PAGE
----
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Washington State’s leading receiver through two games? Just as you guessed, Brandon Arconado

UPDATED: Mon., Sept. 9, 2019, 10:17 p.m.

Washington State Cougars wide receiver Brandon Arconado (19) and quarterback Anthony Gordon (18) smile after defeating the Northern Colorado Bears during the second half of a college football game on Saturday, September 7, 2019, at Martin Stadium in Pullman, Wash. (Tyler Tjomsland / The Spokesman-Review)
Washington State Cougars wide receiver Brandon Arconado (19) and quarterback Anthony Gordon (18) smile after defeating the Northern Colorado Bears during the second half of a college football game on Saturday, September 7, 2019, at Martin Stadium in Pullman, Wash. (Tyler Tjomsland / The Spokesman-Review)

PULLMAN – When Washington State’s wide receivers were handicapped before the season, many expected that a group returning Dezmon Patmon, Tay Martin and Easop Winston Jr. could be among the best in the Pac-12 Conference.

And the unit’s top-to-bottom depth was supposed to complement its supreme talent.

Two weeks into the season, as the Cougars have outscored the opposition 117-24, both assertions seemed to have held up, and the receiver depth could be even stronger than originally expected.

It isn’t Patmon, Martin or Winston Jr. leading WSU in catches or receiving yards entering the third week of the 2019 season. Nor is it Calvin Jackson Jr., Rodrick Fisher, Renard Bell, Travell Harris or anyone that made a grab for the Cougars in 2018.

Brandon Arconado, a “Y” wide receiver who only played sparingly last season behind Kyle Sweet and Jamire Calvin, is WSU’s chart-topper through two games, leading the Cougars with 14 receptions and 193 yards.

In Satuday’s 59-17 win over Northern Colorado, Arconado turned in his first career 100-yard game, reeling in eight catches for 127 yards and a touchdown.

The redshirt senior’s career numbers prior to 2019? Arconado had just four catches for 73 yards and a touchdown, though all that production came two years ago while the Chino Hills, California, native was still paying for his college education as a WSU walk-on.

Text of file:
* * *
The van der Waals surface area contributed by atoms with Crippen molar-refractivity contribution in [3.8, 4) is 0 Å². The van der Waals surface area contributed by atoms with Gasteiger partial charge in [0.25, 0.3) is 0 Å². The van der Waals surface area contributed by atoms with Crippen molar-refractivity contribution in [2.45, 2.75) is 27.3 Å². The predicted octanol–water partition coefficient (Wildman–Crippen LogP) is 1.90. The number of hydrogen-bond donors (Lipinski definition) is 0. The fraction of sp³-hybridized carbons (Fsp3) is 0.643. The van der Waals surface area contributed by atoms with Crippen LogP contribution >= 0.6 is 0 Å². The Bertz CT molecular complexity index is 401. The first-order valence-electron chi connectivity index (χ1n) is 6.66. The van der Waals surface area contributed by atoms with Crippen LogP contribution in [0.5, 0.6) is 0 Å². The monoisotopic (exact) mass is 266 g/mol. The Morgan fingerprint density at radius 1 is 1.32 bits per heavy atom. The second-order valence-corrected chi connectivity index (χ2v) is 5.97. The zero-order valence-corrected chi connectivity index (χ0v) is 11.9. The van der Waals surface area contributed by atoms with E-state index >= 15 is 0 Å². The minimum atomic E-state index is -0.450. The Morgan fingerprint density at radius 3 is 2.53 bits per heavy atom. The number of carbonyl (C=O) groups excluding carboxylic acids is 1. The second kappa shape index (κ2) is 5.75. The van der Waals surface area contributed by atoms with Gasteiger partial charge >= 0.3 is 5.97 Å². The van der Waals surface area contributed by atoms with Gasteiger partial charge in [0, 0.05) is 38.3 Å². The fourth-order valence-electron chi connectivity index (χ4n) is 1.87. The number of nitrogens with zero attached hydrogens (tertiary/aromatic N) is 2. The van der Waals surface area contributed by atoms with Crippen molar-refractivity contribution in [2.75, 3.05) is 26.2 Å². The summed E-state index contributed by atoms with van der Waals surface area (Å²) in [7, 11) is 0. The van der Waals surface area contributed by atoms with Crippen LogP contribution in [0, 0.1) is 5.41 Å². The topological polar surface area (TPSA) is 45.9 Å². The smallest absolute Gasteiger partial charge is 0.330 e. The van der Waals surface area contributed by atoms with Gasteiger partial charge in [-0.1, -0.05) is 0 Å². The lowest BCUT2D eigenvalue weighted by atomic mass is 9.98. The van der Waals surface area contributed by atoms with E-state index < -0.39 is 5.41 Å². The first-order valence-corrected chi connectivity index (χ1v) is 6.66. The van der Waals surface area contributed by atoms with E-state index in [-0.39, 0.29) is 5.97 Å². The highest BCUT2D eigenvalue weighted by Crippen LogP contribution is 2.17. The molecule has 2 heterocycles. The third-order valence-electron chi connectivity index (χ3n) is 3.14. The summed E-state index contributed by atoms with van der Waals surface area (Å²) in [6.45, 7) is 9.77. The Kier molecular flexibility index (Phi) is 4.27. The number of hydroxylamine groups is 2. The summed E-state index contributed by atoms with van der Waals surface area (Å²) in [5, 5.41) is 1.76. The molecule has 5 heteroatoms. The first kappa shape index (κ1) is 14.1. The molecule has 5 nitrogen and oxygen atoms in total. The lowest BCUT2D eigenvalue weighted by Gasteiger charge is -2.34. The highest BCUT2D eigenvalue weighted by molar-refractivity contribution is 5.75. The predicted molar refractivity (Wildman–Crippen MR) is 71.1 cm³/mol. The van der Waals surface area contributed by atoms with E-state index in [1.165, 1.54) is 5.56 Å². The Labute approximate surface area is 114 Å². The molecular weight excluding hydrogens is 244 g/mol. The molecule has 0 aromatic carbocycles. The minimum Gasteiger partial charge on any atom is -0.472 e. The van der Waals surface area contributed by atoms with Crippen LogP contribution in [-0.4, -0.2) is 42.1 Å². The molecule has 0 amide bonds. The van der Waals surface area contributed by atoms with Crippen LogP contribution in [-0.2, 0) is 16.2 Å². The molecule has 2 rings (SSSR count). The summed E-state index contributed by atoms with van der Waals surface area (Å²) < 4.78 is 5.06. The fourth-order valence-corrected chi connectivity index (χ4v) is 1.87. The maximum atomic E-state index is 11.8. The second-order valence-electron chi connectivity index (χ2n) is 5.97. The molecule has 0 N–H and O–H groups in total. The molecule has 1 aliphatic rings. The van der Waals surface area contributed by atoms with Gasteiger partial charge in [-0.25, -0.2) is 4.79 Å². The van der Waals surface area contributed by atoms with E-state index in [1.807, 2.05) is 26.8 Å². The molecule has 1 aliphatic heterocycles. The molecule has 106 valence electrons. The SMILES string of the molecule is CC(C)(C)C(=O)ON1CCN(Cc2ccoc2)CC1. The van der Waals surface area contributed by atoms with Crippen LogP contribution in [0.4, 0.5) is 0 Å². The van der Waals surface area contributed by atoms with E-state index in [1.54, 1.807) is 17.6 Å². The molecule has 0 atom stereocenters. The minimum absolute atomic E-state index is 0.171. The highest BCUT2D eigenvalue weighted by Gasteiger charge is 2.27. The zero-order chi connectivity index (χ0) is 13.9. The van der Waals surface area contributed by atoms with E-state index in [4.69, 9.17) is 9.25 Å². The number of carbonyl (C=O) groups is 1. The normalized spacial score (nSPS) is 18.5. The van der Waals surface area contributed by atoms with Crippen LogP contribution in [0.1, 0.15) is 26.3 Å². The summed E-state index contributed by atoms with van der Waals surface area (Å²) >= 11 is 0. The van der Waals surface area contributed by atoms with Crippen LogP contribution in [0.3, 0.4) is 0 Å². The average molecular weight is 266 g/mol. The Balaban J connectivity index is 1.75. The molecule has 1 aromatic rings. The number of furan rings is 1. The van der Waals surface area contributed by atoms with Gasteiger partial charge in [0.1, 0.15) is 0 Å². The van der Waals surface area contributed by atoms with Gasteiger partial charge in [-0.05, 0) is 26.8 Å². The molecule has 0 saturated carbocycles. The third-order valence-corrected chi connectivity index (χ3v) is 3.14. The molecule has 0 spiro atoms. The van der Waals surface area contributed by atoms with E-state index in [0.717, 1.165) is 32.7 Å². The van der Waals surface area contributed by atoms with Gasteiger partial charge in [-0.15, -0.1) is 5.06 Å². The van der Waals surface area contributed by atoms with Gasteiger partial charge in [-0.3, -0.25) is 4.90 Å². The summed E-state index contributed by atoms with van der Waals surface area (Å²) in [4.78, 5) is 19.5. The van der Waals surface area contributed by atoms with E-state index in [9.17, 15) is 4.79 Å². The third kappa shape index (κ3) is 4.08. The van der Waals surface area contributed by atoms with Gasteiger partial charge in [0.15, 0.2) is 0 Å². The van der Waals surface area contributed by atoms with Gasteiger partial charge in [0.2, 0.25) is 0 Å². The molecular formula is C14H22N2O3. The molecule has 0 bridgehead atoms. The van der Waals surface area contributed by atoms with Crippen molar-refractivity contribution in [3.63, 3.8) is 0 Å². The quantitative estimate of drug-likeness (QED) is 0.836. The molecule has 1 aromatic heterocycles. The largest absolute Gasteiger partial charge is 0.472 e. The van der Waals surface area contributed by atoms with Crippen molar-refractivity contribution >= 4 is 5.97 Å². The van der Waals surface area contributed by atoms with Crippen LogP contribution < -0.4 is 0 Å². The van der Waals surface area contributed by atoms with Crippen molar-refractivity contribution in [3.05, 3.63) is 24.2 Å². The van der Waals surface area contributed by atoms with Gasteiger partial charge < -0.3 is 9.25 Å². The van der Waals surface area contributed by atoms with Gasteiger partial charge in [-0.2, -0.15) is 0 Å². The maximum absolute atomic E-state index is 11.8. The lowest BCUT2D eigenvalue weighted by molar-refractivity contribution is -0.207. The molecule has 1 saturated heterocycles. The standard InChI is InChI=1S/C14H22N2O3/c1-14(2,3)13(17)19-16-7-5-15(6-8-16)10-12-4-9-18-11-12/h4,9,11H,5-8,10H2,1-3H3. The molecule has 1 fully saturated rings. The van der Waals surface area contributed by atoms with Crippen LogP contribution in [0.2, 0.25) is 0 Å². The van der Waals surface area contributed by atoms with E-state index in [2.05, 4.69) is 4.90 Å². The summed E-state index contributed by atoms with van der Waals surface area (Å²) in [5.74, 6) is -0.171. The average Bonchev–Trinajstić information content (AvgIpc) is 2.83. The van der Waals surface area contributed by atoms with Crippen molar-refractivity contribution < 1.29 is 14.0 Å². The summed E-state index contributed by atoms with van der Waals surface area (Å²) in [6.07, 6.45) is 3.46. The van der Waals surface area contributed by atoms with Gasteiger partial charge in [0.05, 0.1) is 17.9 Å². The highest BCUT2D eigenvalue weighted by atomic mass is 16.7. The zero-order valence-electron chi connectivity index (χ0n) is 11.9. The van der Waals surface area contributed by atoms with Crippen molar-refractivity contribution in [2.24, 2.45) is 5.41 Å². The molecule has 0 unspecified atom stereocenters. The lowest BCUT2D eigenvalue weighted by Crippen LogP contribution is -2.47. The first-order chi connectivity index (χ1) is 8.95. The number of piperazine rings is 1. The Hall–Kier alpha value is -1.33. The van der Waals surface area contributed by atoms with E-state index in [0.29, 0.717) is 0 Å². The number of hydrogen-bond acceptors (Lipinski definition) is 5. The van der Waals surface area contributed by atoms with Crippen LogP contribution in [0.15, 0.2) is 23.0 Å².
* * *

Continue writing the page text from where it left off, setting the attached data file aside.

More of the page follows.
Arconado was put on scholarship in the spring of 2018, but he was mostly limited to a special teams role behind Sweet and Calvin on the depth chart at “Y” receiver and didn’t make a single catch.

So, quarterback Anthony Gordon isn’t the only member of WSU’s offense who came to Pullman as an unheralded recruit, sat behind players with more experience and had to wait three years to carve out a significant role in Mike Leach’s Air Raid.

“It’s been kind of rough, because we both came in at the same time and we’re both junior college kids,” Arconado said. “We came in and we were both bottom of the totem pole. It’s been a struggle but we learned a lot from people in front of us, because they were really, really good players. But it was also fun watching them and learning from them and trying to use what they did.

“It’s been kind of rough watching for the past three years and finally we’re getting our opportunity to shout out.”

Arconado shot to the top of the depth chart at the “Y” position after Sweet graduated and Calvin sustained a lower-body injury that’s sidelined him since spring camp. For now, he’s the Cougars top option at the position, getting almost every rep there and occasionally being spelled by Kassidy Woods.

Looking at the way Arconado moves on the field, it’s easy to identify a player who’s spent the last three years watching and studying both Sweet and former WSU slot River Cracraft.

“I think that’s helped him a lot that he’s played behind both of those guys,” Leach said. “I think the fact he played behind both of those guys was very beneficial for him. I thought he did play consistently last game and has quietly been an incredibly consistent receiver for us and I think of the receivers, he had the best game last game.”

Arconado, like both of his predecessors at the “Y” position, is built similar to Cracraft and Sweet. All three are listed at 6-feet, weigh between 190 and 195 pounds and don’t possess high-level speed or exceptional strength.

But they’ve each made up for their deficiencies with their intangibles: running crisp routes, blocking better than most of their counterparts and relying on their soft hands.

“We’re not the fastest, but they’re real savvy so they have a little swagger to the game,” Arconado said of Sweet and Cracraft. “They have their own kind of style which really helps them out. I think that really helps me out, too, because I was behind River and Sweet. So watching them in practice and games, I think it really helps me out because I watch some of their moves.

“I still watch River to this day, but they were both great big brothers to come into because they really took care of me and helped me out. So I’m really thankful to them.”

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